Hobbes argues that human beings are desirous creatures, we are driven by our passions. He suggests that human beings biggest desire is survival. If the desire of survival is satisfied then we seek to pursue our other desires, such as acquire luxury items (Hobbes 1839-45, 58). Hobbes suggests that when we are in conditions where we are not concerned about survival, then we begin to accumulate things (Hobbes 1839-45, 58).
Hobbes explanation of the state and the sovereign arises from what he calls “the State of Nature”. The State of Nature is the absence of political authority. There is no ruler, no laws and Hobbes believes that this is the natural condition of humanity (Hobbes 1839-45, 72). In the State of Nature there is equality. By this, Hobbes means, that there is a rough equality of power. This is because anyone has the power to kill anyone (Hobbes 1839-45, 71). Hobbes argues that the State of Nature is a violent, continuous war between every person. He claims that the State of nature is a state of w...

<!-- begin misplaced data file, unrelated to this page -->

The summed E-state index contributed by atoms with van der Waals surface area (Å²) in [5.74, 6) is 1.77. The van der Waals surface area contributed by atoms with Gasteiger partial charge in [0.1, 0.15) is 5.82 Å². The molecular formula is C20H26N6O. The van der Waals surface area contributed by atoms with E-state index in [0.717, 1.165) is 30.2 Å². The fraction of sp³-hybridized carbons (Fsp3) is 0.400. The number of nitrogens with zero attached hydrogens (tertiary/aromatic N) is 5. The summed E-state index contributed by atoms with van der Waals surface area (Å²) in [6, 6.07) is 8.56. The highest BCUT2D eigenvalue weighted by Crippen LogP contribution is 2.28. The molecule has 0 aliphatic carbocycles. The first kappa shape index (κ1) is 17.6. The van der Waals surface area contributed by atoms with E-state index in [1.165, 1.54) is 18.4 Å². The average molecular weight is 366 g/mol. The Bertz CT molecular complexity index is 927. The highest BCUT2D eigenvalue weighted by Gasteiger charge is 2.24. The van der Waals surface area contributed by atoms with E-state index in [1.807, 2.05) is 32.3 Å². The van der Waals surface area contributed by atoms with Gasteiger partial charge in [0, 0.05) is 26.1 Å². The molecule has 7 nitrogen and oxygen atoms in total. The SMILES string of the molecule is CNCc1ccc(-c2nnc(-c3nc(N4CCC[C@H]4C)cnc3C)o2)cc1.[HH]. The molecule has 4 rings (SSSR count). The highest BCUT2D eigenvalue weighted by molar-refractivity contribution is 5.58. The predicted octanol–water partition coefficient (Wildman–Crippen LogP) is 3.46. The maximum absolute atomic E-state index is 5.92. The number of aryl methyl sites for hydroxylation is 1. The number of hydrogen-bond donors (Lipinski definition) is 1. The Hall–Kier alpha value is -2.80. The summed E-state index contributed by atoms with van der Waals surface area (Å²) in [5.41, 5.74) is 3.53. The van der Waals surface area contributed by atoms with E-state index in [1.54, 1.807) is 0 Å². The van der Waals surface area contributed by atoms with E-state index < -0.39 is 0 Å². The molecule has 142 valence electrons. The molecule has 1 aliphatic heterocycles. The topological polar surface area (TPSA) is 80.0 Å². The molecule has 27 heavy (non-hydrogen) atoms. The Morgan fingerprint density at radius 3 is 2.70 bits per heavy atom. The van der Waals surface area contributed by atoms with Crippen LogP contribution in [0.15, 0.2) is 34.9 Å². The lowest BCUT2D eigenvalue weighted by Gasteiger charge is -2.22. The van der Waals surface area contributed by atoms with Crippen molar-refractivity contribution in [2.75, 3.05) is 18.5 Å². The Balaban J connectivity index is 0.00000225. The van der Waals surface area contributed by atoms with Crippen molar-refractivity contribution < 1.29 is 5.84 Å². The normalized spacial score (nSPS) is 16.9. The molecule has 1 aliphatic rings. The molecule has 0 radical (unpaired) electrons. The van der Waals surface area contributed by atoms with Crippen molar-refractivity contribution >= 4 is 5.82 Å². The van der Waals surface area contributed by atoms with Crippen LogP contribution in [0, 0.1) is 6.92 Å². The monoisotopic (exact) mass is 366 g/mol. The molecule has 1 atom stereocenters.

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... the existence of the absolute authority of the sovereign there is the threat of returning to the State of Nature because there is nobody to punish anyone who breaks the social contract. Furthermore, the people have consented to the existence of the sovereign with absolute authority and they must accept that whatever the sovereign decides to do is an action that they have consented to through the social contract.
Finn, S. (2010) Hobbes: A Guide for the Perplexed. London: Continuum International Publishing.
Hobbes, T. (1839-45) The English Works of Thomas Hobbes of Malmesbury; Now First Collected and Edited by Sir William Molesworth, Bart. Vol. 3. Leviathan. London: Bohn. Accessed via: http://oll.libertyfund.org/titles/hobbes-the-english-works-vol-iii-leviathan
Wolff, J. (2006) An Introduction to Political Philosophy. New York: Oxford University Press
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